Start by proving there was no "wetness-free path" by which you could have left
We should start hiring comedians to write Michigan judicial opinions. Only a comedian could write this material with a straight face. This month, the Court of Appeals held that a woman who fell while leaving a restaurant couldn't sue over her injuries, because she didn't prove that there was no "wetness-free path" she could have taken to leave.
The woman's lawyer presented excellent pictorial and testimonial evidence showing that the wet floor was only visible if it was back-lit creating a glare on the wet tile flooring. Architects will confirm that this evidence accurately describes one characteristic of light placement: it will only illuminate ice or other slippery substances if it is strategically placed to reflect to the viewers eye. The woman who fell claimed that the spilled liquid was present on the floor long enough that the restaurant had actual notice of its danger and a duty to alleviate the problem: she and her lawyer felt that a jury question was created regarding McDonald's duty to either clean the floor or warn of the spilled liquid.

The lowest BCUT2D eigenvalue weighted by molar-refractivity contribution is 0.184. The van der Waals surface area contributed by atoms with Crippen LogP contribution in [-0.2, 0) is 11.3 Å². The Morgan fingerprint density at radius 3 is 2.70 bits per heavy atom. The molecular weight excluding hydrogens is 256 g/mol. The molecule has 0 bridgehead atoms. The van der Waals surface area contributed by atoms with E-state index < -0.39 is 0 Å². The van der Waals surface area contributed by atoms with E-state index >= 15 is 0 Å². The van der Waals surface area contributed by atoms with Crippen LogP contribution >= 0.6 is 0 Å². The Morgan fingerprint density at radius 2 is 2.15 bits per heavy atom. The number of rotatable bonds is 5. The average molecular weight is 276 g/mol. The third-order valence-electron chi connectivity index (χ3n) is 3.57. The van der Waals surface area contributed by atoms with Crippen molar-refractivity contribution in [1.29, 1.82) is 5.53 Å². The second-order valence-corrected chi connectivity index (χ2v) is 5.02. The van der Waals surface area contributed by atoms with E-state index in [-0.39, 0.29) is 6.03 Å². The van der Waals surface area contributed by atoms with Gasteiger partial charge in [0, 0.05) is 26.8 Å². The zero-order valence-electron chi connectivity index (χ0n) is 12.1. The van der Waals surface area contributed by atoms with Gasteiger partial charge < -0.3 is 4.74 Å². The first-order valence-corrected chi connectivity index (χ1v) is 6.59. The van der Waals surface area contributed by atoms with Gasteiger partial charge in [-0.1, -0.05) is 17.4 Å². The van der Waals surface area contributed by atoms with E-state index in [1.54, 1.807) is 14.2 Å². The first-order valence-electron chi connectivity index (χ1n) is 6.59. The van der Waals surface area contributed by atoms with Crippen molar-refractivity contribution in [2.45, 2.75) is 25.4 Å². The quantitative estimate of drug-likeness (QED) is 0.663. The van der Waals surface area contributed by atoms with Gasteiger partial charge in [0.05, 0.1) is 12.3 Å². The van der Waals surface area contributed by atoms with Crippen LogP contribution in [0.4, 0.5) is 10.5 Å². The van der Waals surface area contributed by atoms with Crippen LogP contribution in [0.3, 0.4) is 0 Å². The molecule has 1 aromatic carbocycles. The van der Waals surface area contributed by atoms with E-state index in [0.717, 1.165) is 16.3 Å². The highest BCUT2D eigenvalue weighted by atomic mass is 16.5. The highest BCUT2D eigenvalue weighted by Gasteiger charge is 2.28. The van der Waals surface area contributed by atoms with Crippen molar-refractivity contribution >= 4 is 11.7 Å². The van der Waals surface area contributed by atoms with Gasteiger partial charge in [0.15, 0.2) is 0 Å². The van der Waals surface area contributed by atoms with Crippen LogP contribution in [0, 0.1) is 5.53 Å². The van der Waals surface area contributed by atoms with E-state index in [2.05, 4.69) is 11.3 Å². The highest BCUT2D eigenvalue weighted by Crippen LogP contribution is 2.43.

The Court held that the woman's claim could not go to the jury because the restaurant owed no duty to clean up the spill. The Court held that the spill would have been visible to a casual observer, and refused to consider the woman's evidence to the contrary because she couldn't document precisely how wet the floor was when she fell. The court then rejected her claim that she had no safe way to leave the restaurant, because she never proved that there was no "wetness-free path" by which she could have left. Somehow, we have converted a simple, common sense issue of responsibility to clean your floors to make them safe for customers---and a customer's relative fault in exercising care for his or her own safety--into a ludicrous exposition on absurd and unrealistic "legalistic" principles. We use the term "legalistic principles" not in the sense of educated, wise, principled or logical, but rather in the sense of an arcane and doctrinal use of legal buzz-words intended to obfuscate and distract from a meaningful search for common sense truth.
Your floor was slick and presented extra risk for your customers? How long was it that way? Why didn't you clean it up or set out a warning? And you, lady, were you looking where you were walking? What did you see? A jury can handle these issues and it appears they would handle them better than our well-paid judges do. This is the kind of hokey-poke that gives judges, courts and lawyers a bad name and diminishes respect for the court system generally.